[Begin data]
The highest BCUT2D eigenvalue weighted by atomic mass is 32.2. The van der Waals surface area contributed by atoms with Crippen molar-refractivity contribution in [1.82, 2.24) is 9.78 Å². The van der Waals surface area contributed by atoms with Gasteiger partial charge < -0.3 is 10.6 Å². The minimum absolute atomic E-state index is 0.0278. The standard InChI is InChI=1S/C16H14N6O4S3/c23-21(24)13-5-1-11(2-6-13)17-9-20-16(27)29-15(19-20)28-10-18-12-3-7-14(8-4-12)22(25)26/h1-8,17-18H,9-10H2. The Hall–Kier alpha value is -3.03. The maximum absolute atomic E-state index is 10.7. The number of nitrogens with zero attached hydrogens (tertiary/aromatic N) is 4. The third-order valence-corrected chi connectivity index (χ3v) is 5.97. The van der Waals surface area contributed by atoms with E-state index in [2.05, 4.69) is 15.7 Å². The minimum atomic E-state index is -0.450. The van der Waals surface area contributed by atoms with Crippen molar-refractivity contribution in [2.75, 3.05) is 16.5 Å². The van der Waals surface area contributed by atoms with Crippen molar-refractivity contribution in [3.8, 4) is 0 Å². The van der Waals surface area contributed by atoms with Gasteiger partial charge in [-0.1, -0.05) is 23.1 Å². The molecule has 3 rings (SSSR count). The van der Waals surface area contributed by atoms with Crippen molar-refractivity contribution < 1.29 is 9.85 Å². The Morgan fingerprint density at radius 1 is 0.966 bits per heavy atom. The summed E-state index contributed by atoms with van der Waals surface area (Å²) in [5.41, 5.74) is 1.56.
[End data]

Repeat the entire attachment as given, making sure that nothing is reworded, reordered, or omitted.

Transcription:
The highest BCUT2D eigenvalue weighted by atomic mass is 32.2. The van der Waals surface area contributed by atoms with Crippen molar-refractivity contribution in [1.82, 2.24) is 9.78 Å². The van der Waals surface area contributed by atoms with Gasteiger partial charge < -0.3 is 10.6 Å². The minimum absolute atomic E-state index is 0.0278. The standard InChI is InChI=1S/C16H14N6O4S3/c23-21(24)13-5-1-11(2-6-13)17-9-20-16(27)29-15(19-20)28-10-18-12-3-7-14(8-4-12)22(25)26/h1-8,17-18H,9-10H2. The Hall–Kier alpha value is -3.03. The maximum absolute atomic E-state index is 10.7. The number of nitrogens with zero attached hydrogens (tertiary/aromatic N) is 4. The third-order valence-corrected chi connectivity index (χ3v) is 5.97. The van der Waals surface area contributed by atoms with E-state index in [2.05, 4.69) is 15.7 Å². The minimum atomic E-state index is -0.450. The van der Waals surface area contributed by atoms with Crippen molar-refractivity contribution in [2.75, 3.05) is 16.5 Å². The van der Waals surface area contributed by atoms with Crippen molar-refractivity contribution in [3.8, 4) is 0 Å². The van der Waals surface area contributed by atoms with Gasteiger partial charge in [-0.1, -0.05) is 23.1 Å². The molecule has 3 rings (SSSR count). The van der Waals surface area contributed by atoms with Crippen molar-refractivity contribution < 1.29 is 9.85 Å². The Morgan fingerprint density at radius 1 is 0.966 bits per heavy atom. The summed E-state index contributed by atoms with van der Waals surface area (Å²) in [5.41, 5.74) is 1.56.